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Scand J Rheumatol. 2003;32(4):216-24.

The costs of early inflammatory joint disease: a population-based study in southern Sweden.

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Department of Internal Medicine, Växjö Central Hospital, 351 85 Växjö, Sweden.



To study the costs and use of healthcare for patients during the first months with early joint inflammation, in a population-based prospective referral study in Southern Sweden.


Adult patients with arthritis for < 3 months and with onset of symptoms between 1 May 1999 and 1 May 2000 were referred from primary health centres to rheumatologists. Four clinical assessments were performed during a 6-month follow-up period. The direct medical costs for inpatient stays, outpatient visits, visits to general practitioners, and visits to health professionals, as well as costs for medication, radiographs, and laboratory tests were recorded from the onset of the disease up to 6 months of follow-up. Indirect costs for sick leave were also recorded.


Fifty-six of 71 referred patients agreed to participate. Thirteen (23%) had RA, 21 (38%) had reactive arthritis (ReA), 14 (25%) had undifferentiated arthritis, and eight (14%) had other arthritides. The median cost per patient in the entire group was USD 3362. The median cost per patient in the RA group was USD 4385, and USD 4085 in the ReA group. There was no statistically significant difference in the median costs per patient in the different diagnostic groups. Sick leave accounted for 44% of the total costs in the entire group, and 46% and 47%, respectively, in the RA and ReA groups.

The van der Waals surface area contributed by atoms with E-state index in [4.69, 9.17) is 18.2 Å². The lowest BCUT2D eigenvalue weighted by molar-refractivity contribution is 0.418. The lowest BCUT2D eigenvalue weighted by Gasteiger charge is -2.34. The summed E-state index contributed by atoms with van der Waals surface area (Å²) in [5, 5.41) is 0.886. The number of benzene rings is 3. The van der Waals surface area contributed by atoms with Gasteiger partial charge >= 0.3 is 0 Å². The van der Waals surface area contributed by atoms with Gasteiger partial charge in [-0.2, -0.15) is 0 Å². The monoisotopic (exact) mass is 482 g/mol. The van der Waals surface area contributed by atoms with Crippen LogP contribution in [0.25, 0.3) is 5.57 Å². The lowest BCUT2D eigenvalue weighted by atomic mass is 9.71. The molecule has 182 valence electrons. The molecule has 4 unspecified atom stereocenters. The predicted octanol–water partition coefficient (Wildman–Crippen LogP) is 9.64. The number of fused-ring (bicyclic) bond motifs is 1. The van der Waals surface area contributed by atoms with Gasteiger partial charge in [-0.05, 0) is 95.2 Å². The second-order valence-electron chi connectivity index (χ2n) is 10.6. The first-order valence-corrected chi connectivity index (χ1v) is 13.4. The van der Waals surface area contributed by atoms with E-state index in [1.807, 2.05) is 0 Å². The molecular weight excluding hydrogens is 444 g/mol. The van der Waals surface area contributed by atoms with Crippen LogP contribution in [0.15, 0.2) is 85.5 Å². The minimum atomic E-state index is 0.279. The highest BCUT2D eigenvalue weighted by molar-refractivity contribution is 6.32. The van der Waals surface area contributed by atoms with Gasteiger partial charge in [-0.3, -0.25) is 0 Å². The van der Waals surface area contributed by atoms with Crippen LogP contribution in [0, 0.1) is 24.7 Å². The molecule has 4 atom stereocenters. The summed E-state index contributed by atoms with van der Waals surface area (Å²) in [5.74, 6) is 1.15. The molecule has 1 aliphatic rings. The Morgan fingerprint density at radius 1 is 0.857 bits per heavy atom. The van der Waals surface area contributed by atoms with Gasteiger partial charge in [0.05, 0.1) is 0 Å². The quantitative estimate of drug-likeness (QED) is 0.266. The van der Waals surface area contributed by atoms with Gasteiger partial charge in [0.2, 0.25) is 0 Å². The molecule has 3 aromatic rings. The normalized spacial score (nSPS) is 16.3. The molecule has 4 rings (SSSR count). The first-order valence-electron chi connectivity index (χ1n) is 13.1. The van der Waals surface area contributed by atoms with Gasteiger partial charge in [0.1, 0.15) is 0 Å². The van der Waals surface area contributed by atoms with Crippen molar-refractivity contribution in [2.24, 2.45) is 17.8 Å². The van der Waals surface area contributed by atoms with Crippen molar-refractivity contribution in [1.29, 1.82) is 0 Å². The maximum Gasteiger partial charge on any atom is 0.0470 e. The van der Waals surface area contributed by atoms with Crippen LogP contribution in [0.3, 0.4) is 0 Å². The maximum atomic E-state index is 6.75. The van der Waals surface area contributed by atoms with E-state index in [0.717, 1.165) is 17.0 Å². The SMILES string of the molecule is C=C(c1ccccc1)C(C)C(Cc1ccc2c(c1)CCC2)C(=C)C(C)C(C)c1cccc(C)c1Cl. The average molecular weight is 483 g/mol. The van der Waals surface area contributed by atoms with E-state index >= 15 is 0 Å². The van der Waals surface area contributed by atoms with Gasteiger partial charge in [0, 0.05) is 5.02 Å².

The costs of early arthritis are already considerable during the first months of the disease following the onset of the symptoms. The indirect costs due to sick leave accounted for nearly half of the costs.

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